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Pa. education secretary will leave post this fall

Gov. Wolf will nominate Deputy Secretary of Postsecondary and Higher Education Noe Ortega to replace Rivera.

Pedro Rivera
Pedro Rivera (Photo: Darryl Murphy)

This article was originally published in The Notebook. In August 2020, The Notebook became Chalkbeat Philadelphia.

In the midst of an unprecedented start to a new school year due to the coronavirus pandemic, Pedro Rivera is stepping down as Pennsylvania’s education secretary.

The state’s top education official will leave his post at the end of September to become president of Thaddeus Stevens College of Technology in Lancaster. Rivera has served as education secretary for five years.

Noe Ortega

Gov. Wolf plans to nominate Noe Ortega, the state’s deputy secretary of postsecondary and higher education, to take over the Department of Education.

“Noe Ortega has a proven record of advocating for equity and access for all students,” Wolf said in a public statement. “Recently, Noe has been spearheading Pennsylvania’s efforts to diversify our educator pipeline to make our classrooms better reflect the students we educate, and his expertise will continue to advance the department’s mission of ensuring Pennsylvania’s learners have access to the educational opportunities that will help them succeed.”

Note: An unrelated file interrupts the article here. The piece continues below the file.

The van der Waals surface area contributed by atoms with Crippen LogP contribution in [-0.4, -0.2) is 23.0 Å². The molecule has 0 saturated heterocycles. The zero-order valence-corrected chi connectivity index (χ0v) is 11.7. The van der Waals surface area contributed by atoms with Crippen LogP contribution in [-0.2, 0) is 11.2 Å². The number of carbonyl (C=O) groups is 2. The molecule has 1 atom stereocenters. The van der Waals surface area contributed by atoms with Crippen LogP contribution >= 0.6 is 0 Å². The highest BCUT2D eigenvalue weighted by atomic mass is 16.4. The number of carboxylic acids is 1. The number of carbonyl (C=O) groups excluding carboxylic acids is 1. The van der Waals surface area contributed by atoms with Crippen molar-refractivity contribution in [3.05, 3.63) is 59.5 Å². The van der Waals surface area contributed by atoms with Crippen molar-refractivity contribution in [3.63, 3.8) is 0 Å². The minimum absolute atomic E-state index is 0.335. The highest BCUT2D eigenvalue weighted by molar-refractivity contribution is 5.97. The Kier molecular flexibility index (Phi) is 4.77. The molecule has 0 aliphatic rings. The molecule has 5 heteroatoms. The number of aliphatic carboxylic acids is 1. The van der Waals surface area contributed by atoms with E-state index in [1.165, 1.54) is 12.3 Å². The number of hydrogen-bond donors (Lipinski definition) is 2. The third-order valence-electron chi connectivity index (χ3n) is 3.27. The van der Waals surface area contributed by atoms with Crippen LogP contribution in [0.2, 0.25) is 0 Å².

Before joining the department in 2017, Ortega spent eight years at the University of Michigan, where he held several roles, including assistant director at the National Center for Institutional Diversity and managing director for the National Forum on Higher Education for the Public Good. Before that, Ortega spent nearly a decade working in financial aid and enrollment management at both public and private universities in Texas.

In his statement, Wolf praised Rivera’s work on the adoption of the basic education funding formula and the creation of the school measuring tool called Future Ready PA Index.

“His leadership has been critical during the commonwealth’s response to COVID-19, and the relationships he cultivated with education stakeholders during his tenure have strengthened the ties between state and local partners and allowed local schools to inform state education policy,” he said.

A Philadelphia native, Rivera spent 13 years in the District as a teacher, principal, and central office administrator before being tapped to head the Lancaster school district in 2008.

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